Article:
Pithing

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Pithing /pɪθɪŋ/ is a slaughtering technique in which the brain of the animal is destroyed by a tool called a pithing cane or rod, which is inserted into the hole which is created by captive bolt stunning. Trained slaughtermen will be experienced in the use of captive bolt weapons. After stunning, the rod is inserted into the stunning hole and pushed to its full length, the rod then remains locked in the hole and is disposed of with the animal. Double pithing destroys the spinal cord, thus killing the animal, and also may reduce the reflex kicking which occurs at stunning, and so contribute to the safety of the slaughterman. This method is also used when dealing with diseased animals in the case of epidemic or notifiable disease. Pithing is viewed as a humane way of killing an animal that is going to be slaughtered or destroyed for disease control or humane reasons, for example an animal which is severely injured in an accident. When animals must be killed humanely on farm for disease control purposes or in an emergency situation, disposable pithing rods allow the slaughterman to adopt best practice. They ensure humane slaughter, seal the stunning hole reducing bleeding and so provide good biosecurity protection and eliminate the need to bleed out the animal. Disposable devices will help to ensure that the rods do not represent a risk of disease spread, and that they remain with the animal when it is disposed. In the case of outbreak of notifiable or epidemic disease, government agencies and welfare organisations may develop contingency plans. "Planned stocking" may be necessary to ensure that rods are available at short notice in the event of a disease outbreak.

Current use[edit]

Today, pithing is not practiced on animals intended for the human food supply because it may lead to the spread of fragments of neural matter through the carcass, but this method is encouraged for animals in emergency or disease control situations where the meat will not be consumed. USA regulations are currently in place disallowing importation of beef from cows which have been killed in this manner, due to risk of Bovine spongiform encephalopathy (BSE, or "mad cow") disease. The European Union has also banned the practice on animals intended for human consumption.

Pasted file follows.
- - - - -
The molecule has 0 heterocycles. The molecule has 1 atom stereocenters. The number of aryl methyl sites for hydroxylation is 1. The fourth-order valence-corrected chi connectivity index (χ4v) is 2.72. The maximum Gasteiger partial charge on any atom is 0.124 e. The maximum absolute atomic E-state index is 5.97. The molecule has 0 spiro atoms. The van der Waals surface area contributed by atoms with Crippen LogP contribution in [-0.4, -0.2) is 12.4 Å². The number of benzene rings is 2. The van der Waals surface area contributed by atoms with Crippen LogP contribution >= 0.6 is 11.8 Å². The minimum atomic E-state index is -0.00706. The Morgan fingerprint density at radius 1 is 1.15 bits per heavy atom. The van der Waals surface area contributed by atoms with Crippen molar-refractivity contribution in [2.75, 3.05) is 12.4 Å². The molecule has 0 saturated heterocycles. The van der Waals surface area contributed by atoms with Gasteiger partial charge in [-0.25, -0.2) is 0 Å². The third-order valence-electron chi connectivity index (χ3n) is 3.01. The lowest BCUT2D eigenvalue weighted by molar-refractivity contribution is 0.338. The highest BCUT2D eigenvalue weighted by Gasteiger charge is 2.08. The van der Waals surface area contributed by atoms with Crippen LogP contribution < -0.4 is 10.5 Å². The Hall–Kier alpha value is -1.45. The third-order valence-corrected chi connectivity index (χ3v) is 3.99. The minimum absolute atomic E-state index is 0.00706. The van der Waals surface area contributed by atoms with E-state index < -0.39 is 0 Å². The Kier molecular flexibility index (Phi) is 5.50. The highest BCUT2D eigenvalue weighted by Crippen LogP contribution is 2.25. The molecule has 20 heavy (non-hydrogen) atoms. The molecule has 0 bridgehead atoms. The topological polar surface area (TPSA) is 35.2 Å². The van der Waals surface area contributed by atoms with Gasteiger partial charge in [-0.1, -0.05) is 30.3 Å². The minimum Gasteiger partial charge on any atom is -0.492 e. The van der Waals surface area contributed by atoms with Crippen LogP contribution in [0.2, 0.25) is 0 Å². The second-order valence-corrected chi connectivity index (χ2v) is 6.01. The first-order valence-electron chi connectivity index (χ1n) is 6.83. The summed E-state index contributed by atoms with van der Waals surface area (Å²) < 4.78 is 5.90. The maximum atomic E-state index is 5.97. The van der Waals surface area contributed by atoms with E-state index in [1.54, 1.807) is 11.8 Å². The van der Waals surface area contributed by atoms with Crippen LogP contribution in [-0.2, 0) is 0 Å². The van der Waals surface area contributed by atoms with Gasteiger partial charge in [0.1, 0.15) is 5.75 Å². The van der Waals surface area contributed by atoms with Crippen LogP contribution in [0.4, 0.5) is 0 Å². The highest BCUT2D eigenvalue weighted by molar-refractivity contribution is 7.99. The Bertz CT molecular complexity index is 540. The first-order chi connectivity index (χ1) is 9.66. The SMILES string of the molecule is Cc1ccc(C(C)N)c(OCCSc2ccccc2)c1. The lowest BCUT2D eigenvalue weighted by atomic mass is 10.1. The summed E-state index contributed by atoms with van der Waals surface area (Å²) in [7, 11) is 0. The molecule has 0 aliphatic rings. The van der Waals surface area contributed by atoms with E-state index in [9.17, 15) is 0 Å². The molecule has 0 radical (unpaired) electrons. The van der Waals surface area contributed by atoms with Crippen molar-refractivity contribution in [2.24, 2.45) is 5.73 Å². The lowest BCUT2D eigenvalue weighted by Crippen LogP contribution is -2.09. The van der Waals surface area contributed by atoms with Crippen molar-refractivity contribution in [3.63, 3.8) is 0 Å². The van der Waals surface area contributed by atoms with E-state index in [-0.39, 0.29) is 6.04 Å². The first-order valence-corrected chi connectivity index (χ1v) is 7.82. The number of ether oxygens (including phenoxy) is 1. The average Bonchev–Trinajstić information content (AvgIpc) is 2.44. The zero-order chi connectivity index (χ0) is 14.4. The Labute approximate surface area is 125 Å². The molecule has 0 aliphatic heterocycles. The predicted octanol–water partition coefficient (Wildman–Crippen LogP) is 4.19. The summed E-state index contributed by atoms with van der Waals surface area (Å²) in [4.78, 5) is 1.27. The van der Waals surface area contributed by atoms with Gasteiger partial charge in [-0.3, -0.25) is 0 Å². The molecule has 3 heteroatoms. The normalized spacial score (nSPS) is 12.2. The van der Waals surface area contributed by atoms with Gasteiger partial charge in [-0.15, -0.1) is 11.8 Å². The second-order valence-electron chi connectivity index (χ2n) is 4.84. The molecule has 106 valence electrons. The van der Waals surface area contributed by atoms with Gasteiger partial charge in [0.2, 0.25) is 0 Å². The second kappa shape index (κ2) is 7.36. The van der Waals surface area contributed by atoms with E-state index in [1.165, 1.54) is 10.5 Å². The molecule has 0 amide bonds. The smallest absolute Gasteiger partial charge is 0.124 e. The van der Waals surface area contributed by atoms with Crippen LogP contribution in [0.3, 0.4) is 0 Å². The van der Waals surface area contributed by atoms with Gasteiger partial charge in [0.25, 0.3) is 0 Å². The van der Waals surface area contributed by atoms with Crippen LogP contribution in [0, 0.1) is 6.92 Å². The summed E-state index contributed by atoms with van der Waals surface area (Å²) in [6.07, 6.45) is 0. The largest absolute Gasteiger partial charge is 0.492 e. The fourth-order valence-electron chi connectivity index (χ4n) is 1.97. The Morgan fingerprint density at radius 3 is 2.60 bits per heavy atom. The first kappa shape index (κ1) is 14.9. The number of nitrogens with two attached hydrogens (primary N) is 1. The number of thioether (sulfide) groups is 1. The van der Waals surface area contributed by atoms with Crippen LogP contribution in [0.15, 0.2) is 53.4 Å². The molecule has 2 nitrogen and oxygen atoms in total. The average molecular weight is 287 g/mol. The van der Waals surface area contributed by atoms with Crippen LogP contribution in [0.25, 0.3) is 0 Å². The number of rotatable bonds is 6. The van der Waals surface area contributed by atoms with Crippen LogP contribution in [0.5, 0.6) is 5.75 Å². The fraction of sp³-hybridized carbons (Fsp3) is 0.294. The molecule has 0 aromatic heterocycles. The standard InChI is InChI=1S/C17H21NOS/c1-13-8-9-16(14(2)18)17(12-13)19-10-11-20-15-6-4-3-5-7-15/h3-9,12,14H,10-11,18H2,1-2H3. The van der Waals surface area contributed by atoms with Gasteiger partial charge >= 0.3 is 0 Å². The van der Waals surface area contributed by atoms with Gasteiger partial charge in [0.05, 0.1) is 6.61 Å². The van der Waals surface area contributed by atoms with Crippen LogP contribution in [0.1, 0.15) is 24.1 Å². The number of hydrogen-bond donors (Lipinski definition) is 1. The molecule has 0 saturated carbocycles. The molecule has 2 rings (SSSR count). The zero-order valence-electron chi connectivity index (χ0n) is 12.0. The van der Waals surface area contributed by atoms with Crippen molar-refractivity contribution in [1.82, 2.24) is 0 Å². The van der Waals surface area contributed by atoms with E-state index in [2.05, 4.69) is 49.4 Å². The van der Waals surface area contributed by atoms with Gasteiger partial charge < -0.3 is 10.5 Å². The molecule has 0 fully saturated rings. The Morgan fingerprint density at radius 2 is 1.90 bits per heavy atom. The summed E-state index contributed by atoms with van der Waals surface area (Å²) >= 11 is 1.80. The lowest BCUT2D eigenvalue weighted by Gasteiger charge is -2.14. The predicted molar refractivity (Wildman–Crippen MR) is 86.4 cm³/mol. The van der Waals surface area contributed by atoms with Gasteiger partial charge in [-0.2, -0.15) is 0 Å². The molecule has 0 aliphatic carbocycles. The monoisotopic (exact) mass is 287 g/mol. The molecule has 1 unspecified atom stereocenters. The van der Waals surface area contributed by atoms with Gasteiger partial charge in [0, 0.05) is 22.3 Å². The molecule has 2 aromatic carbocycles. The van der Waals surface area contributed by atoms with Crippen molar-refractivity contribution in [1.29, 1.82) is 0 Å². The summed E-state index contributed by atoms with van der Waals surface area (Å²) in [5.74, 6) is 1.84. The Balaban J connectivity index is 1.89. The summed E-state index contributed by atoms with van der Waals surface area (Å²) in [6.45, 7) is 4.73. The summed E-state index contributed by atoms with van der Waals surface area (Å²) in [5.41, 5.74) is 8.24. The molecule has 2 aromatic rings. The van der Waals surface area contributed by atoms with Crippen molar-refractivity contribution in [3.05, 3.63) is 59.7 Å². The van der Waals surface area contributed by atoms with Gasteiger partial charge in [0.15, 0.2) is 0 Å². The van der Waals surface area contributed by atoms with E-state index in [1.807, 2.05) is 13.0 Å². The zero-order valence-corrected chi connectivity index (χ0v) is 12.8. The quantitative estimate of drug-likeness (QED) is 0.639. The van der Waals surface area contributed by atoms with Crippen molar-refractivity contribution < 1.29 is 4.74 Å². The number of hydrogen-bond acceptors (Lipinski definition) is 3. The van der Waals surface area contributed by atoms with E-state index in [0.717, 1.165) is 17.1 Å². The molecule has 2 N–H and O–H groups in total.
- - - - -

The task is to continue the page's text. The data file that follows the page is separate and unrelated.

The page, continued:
In biology classes[edit]

This method also refers to a procedure used in biology classes to immobilize a specimen, for instance a frog, by inserting a needle up through the base of the skull (from the back) and then wiggling the needle around, destroying the brain. It allows for dissecting the frog, as well as observing its living physiology, such as the beating heart and expansion and contraction of the lungs, without causing unnecessary pain to the animal. The specimen remains living because respiration continues through the skin without cerebral control.

Gary Larson mentioned pithed frogs in a Far Side cartoon. The husband frog is driving erratically, causing his wife to complain, "Criminy! You're driving like you've been pithed or something".[1]

External links[edit]

  • ^ Larson, Gary. The PreHistory of the Far Side. Andrews and McMeel 1989. p. 270